They were renowned for their services as physicians, caring for the needs of the sick and all the diseased. And most notably, they refused to accept any payment or returns for their services, which they offered voluntarily and with much love and great care for those whom they treated. It was told that miracles even happened as there were those who were miraculously healed by their intercession.

When the Christian faith was persecuted even more harshly under the reign of the Roman Emperor Diocletian, both of them were arrested and were tortured to force them to abandon their Christian faith. But St. Cosmas and St. Damian remained faithful and chose to suffer, which according to some accounts including being hung on a cross, stoned and shot by arrows and finally they were beheaded, dying a martyr’s death.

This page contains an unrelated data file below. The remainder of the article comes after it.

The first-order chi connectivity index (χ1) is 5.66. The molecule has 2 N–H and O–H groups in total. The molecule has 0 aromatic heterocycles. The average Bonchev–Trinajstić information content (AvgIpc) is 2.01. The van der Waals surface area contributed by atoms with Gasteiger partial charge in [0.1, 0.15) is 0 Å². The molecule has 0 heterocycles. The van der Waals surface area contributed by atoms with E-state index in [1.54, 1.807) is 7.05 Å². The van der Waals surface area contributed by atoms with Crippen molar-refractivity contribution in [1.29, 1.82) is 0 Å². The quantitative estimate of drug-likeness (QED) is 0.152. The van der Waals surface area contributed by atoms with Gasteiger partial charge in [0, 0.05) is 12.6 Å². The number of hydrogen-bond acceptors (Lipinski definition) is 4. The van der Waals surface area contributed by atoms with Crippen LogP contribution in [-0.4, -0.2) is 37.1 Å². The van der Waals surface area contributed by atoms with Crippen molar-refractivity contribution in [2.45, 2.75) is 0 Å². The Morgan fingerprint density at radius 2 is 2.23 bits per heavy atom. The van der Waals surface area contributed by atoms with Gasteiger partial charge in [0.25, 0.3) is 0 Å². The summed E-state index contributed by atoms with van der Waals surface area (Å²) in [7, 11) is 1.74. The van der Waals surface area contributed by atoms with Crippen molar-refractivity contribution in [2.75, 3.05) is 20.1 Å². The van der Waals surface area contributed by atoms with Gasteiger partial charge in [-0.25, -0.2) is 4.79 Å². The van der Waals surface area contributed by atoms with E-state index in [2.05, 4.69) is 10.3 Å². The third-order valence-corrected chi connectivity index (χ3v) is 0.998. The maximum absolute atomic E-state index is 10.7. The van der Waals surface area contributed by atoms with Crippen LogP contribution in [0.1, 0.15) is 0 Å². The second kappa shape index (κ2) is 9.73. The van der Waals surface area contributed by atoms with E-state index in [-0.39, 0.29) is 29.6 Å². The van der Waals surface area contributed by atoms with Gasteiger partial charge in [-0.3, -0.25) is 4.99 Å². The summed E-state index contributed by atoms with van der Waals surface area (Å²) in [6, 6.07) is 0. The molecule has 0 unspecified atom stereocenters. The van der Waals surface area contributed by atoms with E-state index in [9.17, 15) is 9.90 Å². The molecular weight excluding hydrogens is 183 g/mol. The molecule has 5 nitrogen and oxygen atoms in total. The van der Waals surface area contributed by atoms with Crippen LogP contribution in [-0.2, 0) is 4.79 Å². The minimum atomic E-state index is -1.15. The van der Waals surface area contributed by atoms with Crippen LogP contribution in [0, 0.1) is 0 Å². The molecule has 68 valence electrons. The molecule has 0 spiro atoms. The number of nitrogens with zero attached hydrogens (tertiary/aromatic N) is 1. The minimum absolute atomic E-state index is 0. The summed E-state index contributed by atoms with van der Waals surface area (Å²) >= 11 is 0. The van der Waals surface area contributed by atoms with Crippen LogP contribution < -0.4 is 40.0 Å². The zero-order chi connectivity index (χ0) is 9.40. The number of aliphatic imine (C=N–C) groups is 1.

Brothers and sisters in Christ, let us all look upon the exemplary faith of the brothers St. Cosmas and St. Damian, generous in love and compassion, putting God and their fellow brothers and sisters above their own needs and desires. Are we able and willing to follow that example? Let us all spend some time to discern carefully on these and do what we can to be ever more faithful and be genuine in how we live up to our Christian faith.

May the Lord be with us always, and may He guide us in our journey of faith. May He bless us and strengthen us, and empower us all to live virtuously and not be swayed or shaken by the many temptations of worldly matters. Let us all dedicate ourselves ever more faithfully to the Lord from now on and always. Amen.

Saturday, 26 September 2020 : 25th Week of Ordinary Time, Memorial of St. Cosmas and St. Damian, Martyrs (Gospel Reading)